One must question who is orchestrating this slanderous attack on a dedicated group of professional journalists. More important, who stands to gain from discrediting the news team at Channel 4? The fine residents of Dallas-Fort Worth, the eighth largest television market in America, are more than capable of answering chat question for themselves, just as they can also make up their own minds about the news coverage offered by all four Metroplex television stations.

Men and women of honor in the journalistic profession often agree to disagree about subject, content, and the tone of coverage. I choose to disagree with Bailey’s assessment of the desire of Dallas-Fort Worth television viewers for more conveniently timed, expanded coverage of the events which directly affect their and their neighbor’s lives.

I cannot respectfully disagree with Brad Bailey because his poorly researched, groundless, and scurrilous attack deserves no respect.

JOHN CRISWELL

DALLAS



FOR 17 YEARS I HAVE WORKED IN THIS TELEVision market. For 17 years I have been committed to hard work and high standards. For 17 years I have seen nothing but negative stories about our efforts at Channel 4.1 would like to see fair and balanced reporting about Channel 4 News.

For the record, John Criswell and I are not “ashamed” or “nervous about our jobs.” We are happy and confident.

CLARICE TINSLEY

DALLAS



FOR D MAGAZINE TO STATE THAT CHANNEL 4’s ratings have dropped in half’ is a completely inaccurate statement based on a naive understanding of ratings and a research period of 16 hours of television viewing. D Magazines statements appear to have been made solely on the first few days after KDFW’s switch from CBS to FOX. As a result of viewer confusion during this time, our competitors also experienced equal or lesser losses. Since then, we are very encouraged by viewer response to our expanded news coverage, especially our 9 o’clock newscast.

We are shocked and dismayed by the blatant, sexist, and biased remarks made regarding News 4 Texas and female anchors in this market. D Magazine characterizes Julia Somers as just “another bubble-headed bleached blonde on the evening news” and Jane McGarry as “maybe the biggest shrew and harridan ever to make some unfortunate man miserable.” We are extremely proud to have Ms. Somers, whose journalistic credentials are as impressive as her degree in engineering, on our News 4 Texas team. How can an article about television in Dallas fail to include Clarice Tinsley, the longest tenured anchor in the market? D Magazines family analysis implies that in Dallas-Fort Worth, only white males can possibly be authority figures. We believe D Magazine owes the female anchors in Dallas-Fort Worth a big apology.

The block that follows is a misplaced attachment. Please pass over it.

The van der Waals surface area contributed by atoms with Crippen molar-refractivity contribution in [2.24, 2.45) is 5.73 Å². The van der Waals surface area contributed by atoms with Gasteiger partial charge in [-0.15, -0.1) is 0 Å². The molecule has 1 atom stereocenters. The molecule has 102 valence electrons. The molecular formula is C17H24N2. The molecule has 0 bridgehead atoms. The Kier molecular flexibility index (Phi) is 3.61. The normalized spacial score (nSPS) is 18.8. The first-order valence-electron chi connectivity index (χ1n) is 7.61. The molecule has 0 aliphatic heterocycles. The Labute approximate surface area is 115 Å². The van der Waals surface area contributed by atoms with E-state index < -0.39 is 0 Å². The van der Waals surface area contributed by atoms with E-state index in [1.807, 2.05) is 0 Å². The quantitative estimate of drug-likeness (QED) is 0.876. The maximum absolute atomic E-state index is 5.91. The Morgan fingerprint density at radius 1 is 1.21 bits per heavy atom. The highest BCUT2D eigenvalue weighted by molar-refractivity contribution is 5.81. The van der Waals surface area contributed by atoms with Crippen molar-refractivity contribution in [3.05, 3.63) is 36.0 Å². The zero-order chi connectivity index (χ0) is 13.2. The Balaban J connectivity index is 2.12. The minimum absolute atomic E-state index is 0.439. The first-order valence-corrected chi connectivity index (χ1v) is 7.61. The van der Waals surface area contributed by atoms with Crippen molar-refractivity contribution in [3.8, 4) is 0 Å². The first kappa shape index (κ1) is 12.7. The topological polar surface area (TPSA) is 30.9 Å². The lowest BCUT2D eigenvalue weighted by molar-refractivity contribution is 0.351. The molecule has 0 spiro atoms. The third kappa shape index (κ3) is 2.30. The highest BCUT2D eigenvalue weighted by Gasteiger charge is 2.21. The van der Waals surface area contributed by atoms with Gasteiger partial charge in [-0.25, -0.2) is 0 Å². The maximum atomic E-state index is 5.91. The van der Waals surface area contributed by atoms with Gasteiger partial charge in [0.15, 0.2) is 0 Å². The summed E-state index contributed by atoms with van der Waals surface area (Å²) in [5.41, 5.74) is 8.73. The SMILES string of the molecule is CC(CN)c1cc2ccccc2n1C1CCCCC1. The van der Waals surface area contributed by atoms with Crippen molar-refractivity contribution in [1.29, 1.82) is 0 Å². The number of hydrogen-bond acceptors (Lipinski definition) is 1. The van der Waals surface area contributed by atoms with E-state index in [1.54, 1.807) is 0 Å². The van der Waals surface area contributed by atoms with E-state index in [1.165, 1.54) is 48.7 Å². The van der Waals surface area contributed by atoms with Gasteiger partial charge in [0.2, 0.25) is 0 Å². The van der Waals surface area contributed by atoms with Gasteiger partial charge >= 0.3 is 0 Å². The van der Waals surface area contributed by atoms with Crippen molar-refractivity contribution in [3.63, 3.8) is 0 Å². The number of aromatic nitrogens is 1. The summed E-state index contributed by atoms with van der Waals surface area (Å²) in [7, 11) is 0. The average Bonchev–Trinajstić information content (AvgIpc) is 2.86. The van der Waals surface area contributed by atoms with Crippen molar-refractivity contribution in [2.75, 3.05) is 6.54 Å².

News 4 Texas operates on one basic and fundamental premise…the truth. Throughout the entire article, the writer pontificates his opinion and his perceptions of Dallas-Fort Worth television. It is strictly a work of fiction. I can only assume that since it was a work of fiction, D Magazine felt no need to contact anyone at Channel 4 for comment.

I am extremely proud of KDFW-TV’s news product and of the professional men and women who work hard to provide, investigate, explore, expand, and expose the truth for our viewers.

DAVID WHITAKER

President & General Manager, KDFW-TV

DALLAS



EDITOR’S NOTE: We correctly reported that Channel 4 lost large portions of its audience following KDFW’s switch from CBS to FOX. David Whitaker correctly notes that Channel 4 has since regained some of that audience. Beyond that, Whitaker’s letter shows that he has missed important nuances in the story. Our writer did not say he thought Ms. Somen was a “bubble-headed bleached blonde. ” He said that many female viewers think so, which they do. Our writer did not express the belief that jane McGarry is a “shrew and harridan. ” He said that we don’t know what she is really like, a not-so-subtle point in keeping with the story’s thesis: In television, the image is often far more important than whatever reality lurks behind it.

Further, the article did not “fail to include” Clarice Tinsley. She is mentioned several times and is shown in a photograph. Her name appears four times on page 77 alone.

Finally, Whitaker accuses us of failing to do what we never set out to do. The story reflects our belief that the likes of Maury Povich, Jerry Springer, and their ilk “offend against taste, good sense, and civility” and that FOX 4, as the main local purveyor of such drivel, deserves criticism. Hence the story, a commentary based on the writer’s experience of watching Channel 4. We didn’t call FOX 4 officials for the same reason that film critics panning a new Stallone movie don’t call the studio.